- The buyers are an unlikely fit for a high-brow business publication. Konstantin Zyatkov is the son of Nikolai Zyatkov, who was famous in the 1990s as the editor-in-chief and owner of daily Argumenti i Fakit, a gossipy title hugely popular among pensioners. Today, the father and son team publish Nasha Versiya (literally ‘Our Version’), a conspiracy-ridden tabloid that is well known in the world of black PR. Golubovich is an investment banker who, in the early 2000s, worked for then-billionaire Mikhail Khodorkovsky. When Khodorkovsky was arrested, Golubovich fled Russia, only to return in 2007. At first he testified (Rus) in Khodorkovsky’s defense, but then he made accusations of his own and the charges against him were dropped. He now owns Latvian-registered investment firm Arbat Capital.
- New editor-in-chief Shmarov was one of the senior editors of Russia’s first business daily, Kommersant, in the 1990s. Later, he founded conservative business magazine, Ekspert and, at the end of the 2000s, set-up the online media platform Snob, using money from billionaire Mikhail Prokhorov. For a while, Prokhorov plowed over $6 million a year into the loss-making publication.
- Shmarov met (Rus) with Vedomosti journalists for the first time Wednesday, and if his goal was not to spook already worried staff, then the meeting was a catastrophe. He told the assembled journalists that he had stopped reading Vedomosti after an article he didn’t like, and expressed ignorance about Dogma (the name for Vedomosti’s editorial rules used by almost all professional media outlets in Russia). Adding fuel to the fire, the new editor-in-chief went on to say that there was nothing strange about an owner editing articles, and that he thought disgraced U.S. producer Harvey Weinstein should not have been jailed. Finishing his remarks, he revealed that he doesn’t like Vedomosti’s opinion section, and described one columnist, prominent academic Sergei Guriev, as a poor economist.
- Shmarov made little effort to reject the widely-held belief that oil giant Rosneft was now calling the shots at Vedomosti. Asked whether Rosneft press secretary Mikhail Leontiev had taken part in selecting the newspaper’s new management, Shmarov refused to rule it out, adding that he had known Leontiev for decades.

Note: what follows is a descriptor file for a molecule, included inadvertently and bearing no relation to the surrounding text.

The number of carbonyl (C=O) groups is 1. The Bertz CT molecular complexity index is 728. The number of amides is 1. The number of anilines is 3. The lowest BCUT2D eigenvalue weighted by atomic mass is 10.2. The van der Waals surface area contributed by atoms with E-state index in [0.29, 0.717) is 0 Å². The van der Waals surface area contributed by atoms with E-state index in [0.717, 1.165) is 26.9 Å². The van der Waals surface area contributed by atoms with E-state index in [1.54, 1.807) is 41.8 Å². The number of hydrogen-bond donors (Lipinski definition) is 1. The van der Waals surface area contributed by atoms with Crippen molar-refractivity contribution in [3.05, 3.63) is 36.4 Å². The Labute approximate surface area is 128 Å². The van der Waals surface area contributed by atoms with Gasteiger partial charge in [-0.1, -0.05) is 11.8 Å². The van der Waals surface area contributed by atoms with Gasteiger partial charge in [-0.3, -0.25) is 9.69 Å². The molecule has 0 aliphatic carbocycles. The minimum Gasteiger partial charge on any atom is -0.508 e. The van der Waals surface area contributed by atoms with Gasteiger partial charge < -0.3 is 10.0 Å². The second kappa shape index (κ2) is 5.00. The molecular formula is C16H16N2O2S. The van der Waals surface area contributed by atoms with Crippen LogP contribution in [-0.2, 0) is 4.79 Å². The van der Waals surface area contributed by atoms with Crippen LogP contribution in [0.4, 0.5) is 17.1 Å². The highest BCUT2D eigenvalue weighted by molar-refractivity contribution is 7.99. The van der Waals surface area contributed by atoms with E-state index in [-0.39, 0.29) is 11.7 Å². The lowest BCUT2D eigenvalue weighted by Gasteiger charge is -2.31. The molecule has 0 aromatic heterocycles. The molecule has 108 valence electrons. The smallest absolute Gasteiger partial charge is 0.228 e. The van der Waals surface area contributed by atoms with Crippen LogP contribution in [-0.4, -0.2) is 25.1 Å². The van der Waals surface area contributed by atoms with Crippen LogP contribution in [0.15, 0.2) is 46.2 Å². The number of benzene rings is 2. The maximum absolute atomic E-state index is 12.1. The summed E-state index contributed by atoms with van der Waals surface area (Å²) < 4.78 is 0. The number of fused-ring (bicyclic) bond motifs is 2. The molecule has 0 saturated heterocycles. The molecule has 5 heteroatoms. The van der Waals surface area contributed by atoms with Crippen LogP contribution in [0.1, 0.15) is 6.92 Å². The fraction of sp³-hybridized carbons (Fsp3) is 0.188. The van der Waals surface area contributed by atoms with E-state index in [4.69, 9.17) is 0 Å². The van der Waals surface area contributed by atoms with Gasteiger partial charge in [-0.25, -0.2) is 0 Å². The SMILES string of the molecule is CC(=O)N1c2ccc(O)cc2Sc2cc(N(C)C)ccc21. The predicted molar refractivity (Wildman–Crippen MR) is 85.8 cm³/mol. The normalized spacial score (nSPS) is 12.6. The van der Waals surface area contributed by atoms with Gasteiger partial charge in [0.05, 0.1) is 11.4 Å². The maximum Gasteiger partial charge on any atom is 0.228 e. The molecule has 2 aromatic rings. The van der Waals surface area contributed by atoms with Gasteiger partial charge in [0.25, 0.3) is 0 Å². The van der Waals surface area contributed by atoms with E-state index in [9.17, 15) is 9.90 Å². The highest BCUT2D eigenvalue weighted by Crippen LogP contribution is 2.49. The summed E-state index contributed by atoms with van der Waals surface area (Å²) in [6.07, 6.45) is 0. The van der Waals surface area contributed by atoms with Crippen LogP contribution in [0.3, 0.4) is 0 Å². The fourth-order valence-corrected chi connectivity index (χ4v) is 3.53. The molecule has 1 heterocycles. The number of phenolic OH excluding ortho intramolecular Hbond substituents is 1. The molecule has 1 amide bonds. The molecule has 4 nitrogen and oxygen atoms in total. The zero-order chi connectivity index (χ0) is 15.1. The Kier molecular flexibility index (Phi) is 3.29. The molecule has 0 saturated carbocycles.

- Few have any doubts that Shamrov’s appointment means the beginning of real censorship at Vedomosti. Senior journalist Ivan Safronov resigned the same day, and the editor of the opinion section, Maria Zheleznova, handed in her notice the day after. According to The Bell’s sources, most of Vedomosti’s staff are now looking for new jobs — but the approaching crisis means this is easier said than done.
Why the world should care
Vedomosti is not simply Russia’s leading business daily, it is also the gold standard for the country’s independent media. The new management looks like they are ready to sacrifice Vedomosti’s standards, and its reputation. It’s not a big jump to conclude that the Kremlin, which — without a doubt — approved the new owners, is sending a wider signal about the viability of independent media in Russia.
Durov on verge of U.S. legal defeat
A New York court ruling issued Wednesday means the Securities and Exchange Commission (SEC) will almost certainly be successful in its legal bid to block the launch of Russian billionaire Pavel Durov’s new cryptocurrency, Gram. The conflict between the founder of messaging app Telegram and the U.S regulator is over the classification of Gram tokens, which Telegram sold to investors for $1.7 billion to raise funds to develop its TON blockchain platform. This week’s ruling stated that “the SEC has shown a substantial likelihood of success in proving that Telegram’s present plan to distribute Grams is an offering of securities.” If the court does finally come down on the side of the SEC, finding that Gram is a form of security, it would not only jeopardize the project’s future, but mean Telegram had already broken the law by not obtaining advance approval for Gram.
Most see Soviet Union as highlight of Russian history
Nostalgia for the Soviet period is known to be widespread among Russians today, but even some experts were shocked by a survey (Rus) released this week by independent pollster Levada Center. The poll showed 75 percent of Russians agree with the statement that “the Soviet epoch was the best time in the history of our country.” Just 18 percent said they did not agree. In response to other questions, 63 percent said they believed the collapse of the Soviet Union wasn’t inevitable, while 65 percent expressed regret at its passing.
Peter Mironenko, Howard Amos